Ruin and Rising Book Review

Today I’m reviewing the final book in the Grisha Trilogy by Leigh Bardugo, Ruin and Rising. I first read this book when I was 17 or 18, and I reread it in January of this year. This review will contain spoilers for Shadow and Bone and Siege and Storm. All Ruin and Rising spoilers will come after my review.

If you’ve followed me for a while, you know that my general rule of thumb for trilogies is that I like the first book the most. This is true for the Grisha Trilogy. I’m not a fan of middle books, so Siege and Storm is not the most engaging read, and I don’t love Ruin and Rising quite as much either.

I still love the worldbuilding, and the characters travel more in this book. However, the plot still isn’t memorable. The ending is nice, but I’m not that impressed by the events that lead up to the ending. I also feel like there just isn’t enough tension to keep me engaged throughout this book. I really wanted to see more interactions between the Darkling and Alina, and I think that would’ve helped add tension to the story.

As for the characters, I still love the Darkling and Nikolai. I still don’t like Mal. None of that has changed. However, there is another character whom I really dislike in this book. This isn’t because he’s a poorly written character or anything. It’s simply because he’s a terrible person, and he makes me so angry. That character is the Apparat. He’s such a hindrance in this book, and I just want him to get out of Alina’s way, so she can destroy the Shadow Fold and save the day.

Another thing I’m not a fan of, despite liking the worldbuilding, is all the Saint-related stuff. The heavily religious aspects of The Girl of Fire and Thorns by Rae Carson don’t bother me one bit, but the religious aspects of Ruin and Rising just don’t work for me. I don’t know what exactly it is that bothers me about it. I guess it’s probably because it causes a lot of problems for Alina and hinders her progress, which just frustrates me. It does have a redeeming moment in the end where it really does help her, but for the most part, it annoys me.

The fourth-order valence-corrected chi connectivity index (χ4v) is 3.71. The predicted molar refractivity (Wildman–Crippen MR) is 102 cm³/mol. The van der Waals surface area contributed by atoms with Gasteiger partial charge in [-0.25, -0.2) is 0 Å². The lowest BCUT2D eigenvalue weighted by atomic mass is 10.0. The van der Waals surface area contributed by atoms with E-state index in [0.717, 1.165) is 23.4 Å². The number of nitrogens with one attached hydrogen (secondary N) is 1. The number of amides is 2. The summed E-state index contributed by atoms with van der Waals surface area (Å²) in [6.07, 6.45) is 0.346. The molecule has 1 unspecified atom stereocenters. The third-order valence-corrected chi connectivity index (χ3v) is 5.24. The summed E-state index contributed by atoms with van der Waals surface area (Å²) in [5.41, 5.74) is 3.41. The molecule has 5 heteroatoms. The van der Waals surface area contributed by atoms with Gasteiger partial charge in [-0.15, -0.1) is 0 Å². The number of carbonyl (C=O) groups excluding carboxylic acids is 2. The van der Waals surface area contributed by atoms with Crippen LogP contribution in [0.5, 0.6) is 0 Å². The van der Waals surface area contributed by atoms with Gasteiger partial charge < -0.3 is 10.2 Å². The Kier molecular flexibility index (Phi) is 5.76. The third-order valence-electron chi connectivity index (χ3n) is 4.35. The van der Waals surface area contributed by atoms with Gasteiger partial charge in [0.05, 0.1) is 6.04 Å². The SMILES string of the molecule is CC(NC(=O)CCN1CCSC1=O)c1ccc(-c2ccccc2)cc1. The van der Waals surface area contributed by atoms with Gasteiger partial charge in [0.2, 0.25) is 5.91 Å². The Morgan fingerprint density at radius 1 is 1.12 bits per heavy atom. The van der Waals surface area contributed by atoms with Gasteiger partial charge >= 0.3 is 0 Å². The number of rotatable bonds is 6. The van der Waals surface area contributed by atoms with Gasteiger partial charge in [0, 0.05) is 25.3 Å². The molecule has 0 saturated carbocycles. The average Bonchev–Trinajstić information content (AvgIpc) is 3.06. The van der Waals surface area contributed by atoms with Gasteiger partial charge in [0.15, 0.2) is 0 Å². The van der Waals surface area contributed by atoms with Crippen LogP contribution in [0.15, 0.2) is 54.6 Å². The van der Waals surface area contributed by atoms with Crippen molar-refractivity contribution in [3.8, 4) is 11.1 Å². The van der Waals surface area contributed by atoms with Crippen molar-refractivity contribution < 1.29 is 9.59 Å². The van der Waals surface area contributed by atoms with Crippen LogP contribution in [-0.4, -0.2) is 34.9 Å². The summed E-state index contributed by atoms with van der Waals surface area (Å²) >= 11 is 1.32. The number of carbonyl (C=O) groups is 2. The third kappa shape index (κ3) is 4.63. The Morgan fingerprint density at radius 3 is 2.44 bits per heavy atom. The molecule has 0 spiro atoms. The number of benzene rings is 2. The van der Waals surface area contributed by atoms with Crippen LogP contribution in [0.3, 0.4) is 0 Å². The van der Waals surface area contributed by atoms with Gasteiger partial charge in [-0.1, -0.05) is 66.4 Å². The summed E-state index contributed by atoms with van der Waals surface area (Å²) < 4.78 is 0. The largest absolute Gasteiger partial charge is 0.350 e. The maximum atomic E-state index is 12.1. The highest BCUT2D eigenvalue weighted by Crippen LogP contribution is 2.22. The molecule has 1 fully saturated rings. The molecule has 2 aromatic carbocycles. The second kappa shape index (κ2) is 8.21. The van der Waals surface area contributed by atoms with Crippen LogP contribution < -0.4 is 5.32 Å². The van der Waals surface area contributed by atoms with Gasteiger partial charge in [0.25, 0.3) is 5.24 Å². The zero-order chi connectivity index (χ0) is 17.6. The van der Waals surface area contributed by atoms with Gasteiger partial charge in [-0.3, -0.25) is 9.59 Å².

Overall, this is still a good read. I just don’t like this book as much as the first one in the trilogy. It’s not like I had to force myself to finish it or anything. It just has more drawbacks and less engagement than the first book.

Now for the spoilers, which there are quite a few of because this is the finale. At the beginning of the book, the characters spend way too much time underground with the Apparat and his followers, and this probably fuels my dislike for both the Apparat and the Saint-related stuff. I got bored with the lengthy underground scenes that had little to no tension and conflict.

A couple nitpicky things: One, I’m confused because at one point the characters have wet clothes, and the Inferni don’t offer to dry them. Can Inferni not use fire to help them out? Two, the book never clarifies whether or not the king abdicates. I think he does based on what happens later, but it’s never explicitly stated.

As for the ending, I love that Alina loses her powers. This is something we don’t see very often, and I like the newness of it. However, I don’t like that this makes Alina into the girl she was before for Mal. I hate that Alina and Mal are endgame. I wish Mal had stayed dead. I do like that they start a new orphanage to replace the one the Darkling destroyed in Keramzin, but I still firmly believe they should not be together. I am of course devastated that the Darkling dies. My favorite characters almost always die, and he is no exception. I know he’s the bad guy and all, but I don’t want him to die. My final point is that the Darkling is the only main character who dies. Everyone else lives. I’m not counting Mal because he was resurrected, and if you’ve seen my post on the tropes I hate, you’ll know the resurrection trope is one of them. I’d be much happier if he had just stayed dead. Then a main character besides the villain would’ve died, and Alina wouldn’t be in a toxic relationship with Mal.

Those are my thoughts on Ruin and Rising. I can see how some people would find this final book satisfying, especially if they like Mal. But since I don’t like Mal and I felt like the book was lacking tension, I don’t love this ending. I still enjoyed reading the book, though, despite these faults.

What do you think of this book? Have you read? Are you interested in reading it? Let me know in the comments down below.

One thought on “Ruin and Rising Book Review

Leave a Reply

Fill in your details below or click an icon to log in: Logo

You are commenting using your account. Log Out /  Change )

Twitter picture

You are commenting using your Twitter account. Log Out /  Change )

Facebook photo

You are commenting using your Facebook account. Log Out /  Change )

Connecting to %s

%d bloggers like this: